The Wheatsheaf Inn, Northleach
+44 (0) 1451 860 244
by Peter Pain Perdu
Here is what I like: being in the country, feeling decadent, falling asleep in front of a fire and waking up with a velvety doggie muzzle against my palm. Here is what I love: all the aforementioned things but with breakfast. And this is why I love weekends at The Wheatsheaf.
The spread includes seasonal fruit — which in December was pears, clementines, and stewed berries, local honey, and yoghurt and cheese from Neal’s Yard. There were also pastries, or if you wanted something healthier, delicious bread so full of seeds any German doctor would approve. All this was mere window dressing though when compared with the majestic ham glistening at the end of the buffet. Last spring, a leg of jamon serrano flirted with all who gazed upon it. This time it was a marmalade-glazed ham perfectly seasoned with cloves.
Though I'm usually very abstemious, even on holiday, there's something about the Wheatsheaf that makes me thirsty. Perhaps it's the cozy open fires. Anyway, as I sat hungover, sipping my coffee, and looking over the menu, I couldn’t help but eavesdrop. “I don’t remember the table being quite so wobbly last night.” “That’s because we were absolutely trollied.” At least I wasn't the only one. Luckily for all of us feeling rough as badgers, there was an apothecary jar full of remedies as well as a selection of various hairs of various dogs. Full bottles of prosecco and orange juice, pitchers of Bloody Mary mix and vodka. Did I mention you could just help yourself? You could and the full bottles didn’t stop at the booze. There were full bottles of ketchup, hot sauce, and HP on every table just like at a greasy spoon. This is so much better than the many restaurants that dole out pokey portions of condiments as if patrons are greedy children not to be trusted.
As an American, I felt it my duty to order pancakes and bacon. The smoked streaky was nice and crisp and perfectly salted. The pancakes were light and fluffy. They were also very eggy. So eggy, their outsides had a delicate crust like the golden exterior of an omelette.
On day two, I ordered the French toast which was fantastic. The multigrain bread they used had been expertly dipped into a very cinnamony egg mixture, though only on one side. Whether this was intentional or not, I am not sure but it gave my French toast the effect of having a sweet shaggy beard.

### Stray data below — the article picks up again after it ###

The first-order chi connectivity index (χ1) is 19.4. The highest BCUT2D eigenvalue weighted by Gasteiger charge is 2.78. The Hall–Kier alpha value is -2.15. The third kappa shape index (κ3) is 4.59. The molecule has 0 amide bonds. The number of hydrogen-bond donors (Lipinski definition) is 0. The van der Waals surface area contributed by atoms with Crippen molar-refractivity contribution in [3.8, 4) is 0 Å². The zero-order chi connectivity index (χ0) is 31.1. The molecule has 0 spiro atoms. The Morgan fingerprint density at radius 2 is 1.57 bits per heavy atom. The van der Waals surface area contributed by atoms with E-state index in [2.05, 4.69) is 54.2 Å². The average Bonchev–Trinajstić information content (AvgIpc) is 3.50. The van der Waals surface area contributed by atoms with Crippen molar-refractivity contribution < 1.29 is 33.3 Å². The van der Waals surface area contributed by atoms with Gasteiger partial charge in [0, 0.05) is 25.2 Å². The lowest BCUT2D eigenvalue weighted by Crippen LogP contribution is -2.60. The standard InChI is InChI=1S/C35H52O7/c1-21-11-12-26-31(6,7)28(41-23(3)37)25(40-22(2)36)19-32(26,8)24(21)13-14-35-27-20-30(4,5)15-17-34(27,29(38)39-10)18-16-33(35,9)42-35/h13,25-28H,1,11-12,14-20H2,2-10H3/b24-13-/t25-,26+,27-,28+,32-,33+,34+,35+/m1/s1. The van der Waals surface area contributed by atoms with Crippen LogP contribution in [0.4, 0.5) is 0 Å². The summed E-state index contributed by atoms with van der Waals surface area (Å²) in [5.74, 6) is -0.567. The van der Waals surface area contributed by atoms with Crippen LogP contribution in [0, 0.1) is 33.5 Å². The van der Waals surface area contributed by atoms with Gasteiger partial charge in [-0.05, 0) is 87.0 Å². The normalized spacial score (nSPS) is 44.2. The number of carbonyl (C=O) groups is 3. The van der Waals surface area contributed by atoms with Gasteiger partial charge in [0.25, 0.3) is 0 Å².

I cajoled my companion, Blake Pudding, into ordering the full English. His sausage tasted as if it had been cooked hours ago and sin of all sins—the whites on his fried eggs were under done. As I was reading Edouard de Pomiane, I had to agree. “Eggs sur le plat need the greatest care, since the white must be completely cooked and the yolk should be hot, while remaining fluid.” This full English left him wishing he'd just ordered the same perfectly poached eggs with ham he'd enjoyed the previous morning.
The dining room itself is a thing to behold. My favorite paintings are a set of four patrician gentlemen, all of whom resemble the monocled Monopoly man. The juxtaposition of these Jeeves & Wooster extras with German pop artist Sebastian Kruger’s portrait of Kate Moss keep the room from feeling too serious. The décor is one part P.G. Wodehouse, one part rock and roll, and the result is that everyone is comfortable here. Long-legged Sloaney ponies in red trousers talking about summer in Fulham in daddy’s new Jag, San Franciscans in Gore-Tex discussing why Democrats need more young female senators whilst waiting with champagne packed picnics for a guide to lead them on the Cotswold’s Walk, Guardian readers, Telegraph readers, Grazia and Cotswold Life readers, people who don't enjoy reading at all, and last but not least, the long-suffering locals with obedient dogs who love the pub so much they’ll never stop coming. Thank god, as nothing quiets the roar of the butterfly quite so much as stroking the ears of a silky spaniel.